Last year I tried my hand at growing a few things and I feel I had some decent success for a newbie…. I planted a variety of herbs, some pepper plants, and 4 blueberry bushes in the spring of 2010. My herbs turned out well despite the fact that I was cultivating them all wrong. Instead of harvesting in such a way that would promote plant thickness, I ended up pruning off the very sections of the plant that were needed to produce new growth. This mistake was inconsequential in the beginning so I did not realize my error immediately. However, it became quite clear later on when the plant had nothing left to grow on. Here is what I learned… The plant grows leaves off of the main stem. This is your harvest. However, by chopping off the top of the plant, each point where a leaf was protruding along the stem will be stimulated to grow a new branch. (I was just taking the new leaves along the main stem) When you chop off the top of the plant, the plant goes into survival mode and begins to produce new branches to the side, making it fuller with more leaves to harvest. You want to be sure to always keep at least 3 leaf nodes along the stem and you do not want to cut below this point. This gives you a total of 6 node sites or potential new branches. I had been pruning these secondary branches far to close to the root stem thus causing the herb to grow tall with little to no surface area to grow more leaves. Even with my learning curve I still was able to generate enough yield to supply us with herbs for cooking and I even had a little left over to last us through the winter.
My pepper plants, jalapenos, and sweet peppers were started from seed; mainly because I wanted to see how that worked. What I learned was that starting from seeds takes much longer than I would have thought and there seems to never be enough time. Once the plants got going and I thought that all of my work was going to pay off, the end of the season was already here. You add that to my biggest mistake, allowing too many plants to grow in the same pot all together and what you end up with is a tiny, overcrowded crop. So needless to say, this year I made a few adjustments. The first thing that I did differently was to start the seeds a little sooner and inside. It seems to be working. I should have enough baby plants ready to plant outside once we are past the threat of a frost. I am so tempted to put them out now, but I have been warned to not put them out until after Mother’s day, just to be safe. I have set them outside for a bit each day but even the wind has seemed to beat them down some. Another adjustment that I have made is to limit the number of plants per pot. I plan to weed out any weak plants and, in the end, have only one strong plant per pot. This should allow me to give more care to fewer plants, thus producing quality over quantity. I still managed to get enough peppers last year to use in cooking and chop up for salsa but I am hopeful with the tweaks that I have made to have so many more this year!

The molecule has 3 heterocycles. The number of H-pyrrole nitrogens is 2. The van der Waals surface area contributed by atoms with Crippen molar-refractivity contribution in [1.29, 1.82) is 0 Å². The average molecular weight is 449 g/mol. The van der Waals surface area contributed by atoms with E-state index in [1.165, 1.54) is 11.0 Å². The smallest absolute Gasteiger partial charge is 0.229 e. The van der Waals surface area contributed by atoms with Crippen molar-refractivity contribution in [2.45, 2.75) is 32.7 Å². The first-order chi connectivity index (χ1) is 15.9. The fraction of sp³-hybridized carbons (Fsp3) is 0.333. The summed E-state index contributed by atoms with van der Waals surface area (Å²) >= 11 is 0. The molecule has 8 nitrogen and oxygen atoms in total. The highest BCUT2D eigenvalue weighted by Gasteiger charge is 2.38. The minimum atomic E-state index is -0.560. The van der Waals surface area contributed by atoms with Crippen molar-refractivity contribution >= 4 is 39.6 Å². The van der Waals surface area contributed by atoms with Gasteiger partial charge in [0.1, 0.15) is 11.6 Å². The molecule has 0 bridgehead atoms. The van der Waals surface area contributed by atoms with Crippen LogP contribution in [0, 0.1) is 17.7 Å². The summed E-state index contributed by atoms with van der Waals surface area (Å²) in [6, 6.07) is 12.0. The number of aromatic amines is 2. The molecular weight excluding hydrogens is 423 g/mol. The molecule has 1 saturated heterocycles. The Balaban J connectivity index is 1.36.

I also purchased and planted 3 Chippewa and 1 Blueray blueberry plants last year. I placed them at the rear of the back yard as the tags say they could become as large as 6ft tall! I wanted to make sure that they had adequate room to grow to their full size. For the most part, they seemed to handle the transplant okay with one doing exceptionally well and one not so well. One corner of my yard tends to be dry, while the other corner slopes down and tends to pool water around the plant. Because of this both of these plants ended up looking pretty bad by the time fall arrived. I decided to replace the plant that got too little water with a Duke blueberry plant and to keep the other one, in the pool of water, to see if it could make it through the winter. The pictures below show the plants as of today, April 5, 2011. The first picture shows the bush that looks the best, located where the ground holds water, (who would have guessed?). The next picture, the bush to it’s left, is the Blueray which does not show any signs of life yet. I’m hoping this bush made it through the winter. I drove all the way to Champaign to get this one. I read that Blueberry bushes cross pollinate so my hope is that the conglomeration of varieties that I have placed in the yard will result in the most luscious blueberries in all the land! So far, 3 of them have started to wake up. I am patiently holding my breathe for the 4th! I will post the results with pictures as soon as I know the outcome.